I’m a public supporter of Microsoft Windows, but I also use, respect, and support other operating systems. I’ve been an AS/400 administrator for nearly 20 years. I thought the AS/400 would be long gone by now, but what it does, it does well. I use several flavors of Linux, FreeBSD, and OpenBSD. I even do a little hacking and defense teaching using Sun Solaris.
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So it’s my 20 years of professional experience with a wide variety of OSes that leads me to believe that Windows is just as secure as any other popular OS, if not better, despite knee-jerk criticism to the contrary.
The truth is that all OSes and applications contain exploitable vulnerabilities. If you don’t follow general computer security guidelines, you’ll be at more risk. If you follow the vendor’s recommendations and keep your systems patched, you’ll be less at risk. And if your password is "password," no amount of security will protect you.
Last week, I was helping a new client support their mixed Microsoft and Linux shop. The on-site administrator hated Microsoft and Bill Gates. All his servers were Mandriva Linux, except for the one IIS 6 server he “was forced” to support because of a needed application.
As I normally expect when working with many Linux zealots, he spent our days together dogging Microsoft and Windows at every opportunity. He is absolutely convinced that Windows security is terrible, even though he is “forced” to run Windows on the client desktops.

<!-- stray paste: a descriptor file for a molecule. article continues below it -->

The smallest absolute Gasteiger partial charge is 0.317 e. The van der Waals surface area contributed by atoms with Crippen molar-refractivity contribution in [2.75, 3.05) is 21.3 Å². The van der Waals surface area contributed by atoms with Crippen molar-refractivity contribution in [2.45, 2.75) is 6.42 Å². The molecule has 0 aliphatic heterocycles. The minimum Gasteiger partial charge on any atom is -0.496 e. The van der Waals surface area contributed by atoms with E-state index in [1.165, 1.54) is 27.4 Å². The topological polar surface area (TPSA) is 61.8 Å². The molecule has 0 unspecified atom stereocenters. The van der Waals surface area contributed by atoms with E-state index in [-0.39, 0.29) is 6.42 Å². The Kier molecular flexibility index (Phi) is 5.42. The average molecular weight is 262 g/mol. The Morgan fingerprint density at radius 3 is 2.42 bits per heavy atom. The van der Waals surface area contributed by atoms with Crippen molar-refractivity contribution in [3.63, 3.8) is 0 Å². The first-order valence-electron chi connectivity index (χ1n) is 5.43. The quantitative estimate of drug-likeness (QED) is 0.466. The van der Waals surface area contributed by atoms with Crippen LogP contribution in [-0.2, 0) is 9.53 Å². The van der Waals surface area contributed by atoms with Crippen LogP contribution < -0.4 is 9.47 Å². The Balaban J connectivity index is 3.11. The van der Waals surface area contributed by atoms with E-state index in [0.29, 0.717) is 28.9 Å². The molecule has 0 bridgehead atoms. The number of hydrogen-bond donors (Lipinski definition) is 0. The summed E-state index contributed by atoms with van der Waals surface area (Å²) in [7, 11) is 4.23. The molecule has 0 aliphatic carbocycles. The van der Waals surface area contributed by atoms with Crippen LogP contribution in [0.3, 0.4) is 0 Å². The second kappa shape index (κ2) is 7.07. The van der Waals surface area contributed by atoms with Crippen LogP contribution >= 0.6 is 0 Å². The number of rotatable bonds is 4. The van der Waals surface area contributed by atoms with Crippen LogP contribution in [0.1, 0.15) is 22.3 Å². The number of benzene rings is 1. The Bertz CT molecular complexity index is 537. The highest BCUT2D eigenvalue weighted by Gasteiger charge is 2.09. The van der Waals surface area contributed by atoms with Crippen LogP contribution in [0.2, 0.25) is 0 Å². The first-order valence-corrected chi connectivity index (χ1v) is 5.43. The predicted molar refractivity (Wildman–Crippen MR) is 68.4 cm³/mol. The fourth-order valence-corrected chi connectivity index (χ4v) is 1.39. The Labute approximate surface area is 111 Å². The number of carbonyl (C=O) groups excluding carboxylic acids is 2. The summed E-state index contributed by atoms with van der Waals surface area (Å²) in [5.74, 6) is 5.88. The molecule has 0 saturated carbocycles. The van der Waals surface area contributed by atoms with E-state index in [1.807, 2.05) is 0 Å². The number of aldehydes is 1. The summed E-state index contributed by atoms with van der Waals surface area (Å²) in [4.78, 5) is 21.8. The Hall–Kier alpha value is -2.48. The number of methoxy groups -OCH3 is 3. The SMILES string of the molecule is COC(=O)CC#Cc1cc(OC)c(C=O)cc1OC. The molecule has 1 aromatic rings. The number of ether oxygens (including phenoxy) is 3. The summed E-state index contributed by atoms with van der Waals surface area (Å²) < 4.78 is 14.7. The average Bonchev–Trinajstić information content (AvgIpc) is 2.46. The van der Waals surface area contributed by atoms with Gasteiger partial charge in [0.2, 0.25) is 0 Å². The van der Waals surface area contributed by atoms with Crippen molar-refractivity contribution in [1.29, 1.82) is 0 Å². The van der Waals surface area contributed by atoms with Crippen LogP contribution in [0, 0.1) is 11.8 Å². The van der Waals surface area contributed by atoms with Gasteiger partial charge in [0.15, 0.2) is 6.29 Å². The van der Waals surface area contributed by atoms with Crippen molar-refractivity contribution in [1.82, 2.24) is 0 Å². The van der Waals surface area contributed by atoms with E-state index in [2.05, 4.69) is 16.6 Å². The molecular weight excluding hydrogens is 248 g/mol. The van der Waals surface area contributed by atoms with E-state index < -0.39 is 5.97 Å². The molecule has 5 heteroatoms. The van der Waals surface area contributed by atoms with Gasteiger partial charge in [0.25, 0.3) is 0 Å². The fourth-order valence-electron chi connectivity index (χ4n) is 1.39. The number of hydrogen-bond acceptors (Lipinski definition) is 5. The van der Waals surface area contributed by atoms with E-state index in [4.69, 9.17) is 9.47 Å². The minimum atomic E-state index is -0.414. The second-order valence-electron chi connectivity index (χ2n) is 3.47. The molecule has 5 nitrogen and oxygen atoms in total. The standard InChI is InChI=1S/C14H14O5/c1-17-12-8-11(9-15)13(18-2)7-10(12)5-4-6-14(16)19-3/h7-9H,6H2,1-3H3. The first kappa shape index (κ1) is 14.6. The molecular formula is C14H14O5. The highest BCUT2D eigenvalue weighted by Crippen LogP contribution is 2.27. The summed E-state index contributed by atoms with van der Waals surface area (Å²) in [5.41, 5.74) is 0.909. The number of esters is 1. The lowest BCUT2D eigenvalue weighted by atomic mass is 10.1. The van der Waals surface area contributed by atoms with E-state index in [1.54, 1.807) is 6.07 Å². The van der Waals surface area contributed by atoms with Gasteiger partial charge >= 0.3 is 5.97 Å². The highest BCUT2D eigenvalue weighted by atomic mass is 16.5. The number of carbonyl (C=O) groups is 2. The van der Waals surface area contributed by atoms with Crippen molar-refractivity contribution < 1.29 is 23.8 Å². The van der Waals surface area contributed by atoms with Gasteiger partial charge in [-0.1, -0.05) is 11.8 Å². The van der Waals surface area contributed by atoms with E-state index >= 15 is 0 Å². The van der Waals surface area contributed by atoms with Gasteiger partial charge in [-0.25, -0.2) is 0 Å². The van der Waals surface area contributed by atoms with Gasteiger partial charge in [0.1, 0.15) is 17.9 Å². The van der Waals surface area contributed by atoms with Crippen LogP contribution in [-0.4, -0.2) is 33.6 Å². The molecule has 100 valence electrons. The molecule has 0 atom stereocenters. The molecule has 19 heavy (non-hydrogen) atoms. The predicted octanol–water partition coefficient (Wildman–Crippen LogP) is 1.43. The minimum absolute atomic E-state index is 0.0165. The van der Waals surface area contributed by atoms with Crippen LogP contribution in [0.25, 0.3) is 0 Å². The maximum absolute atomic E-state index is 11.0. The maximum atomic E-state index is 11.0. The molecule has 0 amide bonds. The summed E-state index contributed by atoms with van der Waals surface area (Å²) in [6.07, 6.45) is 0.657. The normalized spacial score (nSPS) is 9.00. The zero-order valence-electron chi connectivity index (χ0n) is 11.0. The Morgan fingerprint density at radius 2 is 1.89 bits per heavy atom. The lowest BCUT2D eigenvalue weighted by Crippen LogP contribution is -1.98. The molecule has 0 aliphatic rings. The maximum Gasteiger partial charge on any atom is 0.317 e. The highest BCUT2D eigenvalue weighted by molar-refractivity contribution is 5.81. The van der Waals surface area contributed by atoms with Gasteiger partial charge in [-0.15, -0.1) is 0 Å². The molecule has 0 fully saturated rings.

He tried to replace the Windows clients with Ubuntu, but the “stupid users were too stupid to use OpenOffice.” He did reluctantly agree that there were file formatting issues and education issues (he provided no beforehand training) that ultimately led the users to revolt during the switchover.
Like most Linux administrators I deal with, his environment was highly insecure. Just because you don’t like Windows doesn’t mean you're free to ignore basic computer security principles.
It took me 5 minutes to find dozens of gaping security vulnerabilities. His Cisco PIX firewall was running code many years old. (As a matter of fact, I haven’t come across a PIX in nearly a year that had up-to-date code.) He also ran several Secure Computing firewalls, all of which contained old code and wide-open, misconfigured firewall rules.
Half of his Linux servers were running old, vulnerable kernels. His Web servers were years old and full of flawed PHP scripts. His Windows workstations were all Windows 2000 Professional, unpatched, and without any automated patching solution. All Windows clients ran Firefox 1.0 and Thunderbird, both unpatched. Nearly every piece of software I could find was old and unpatched, whether running on Linux or Windows. His Barracuda Spam Firewall appliance was unpatched, and remained unpatched even after I told him that updates were available.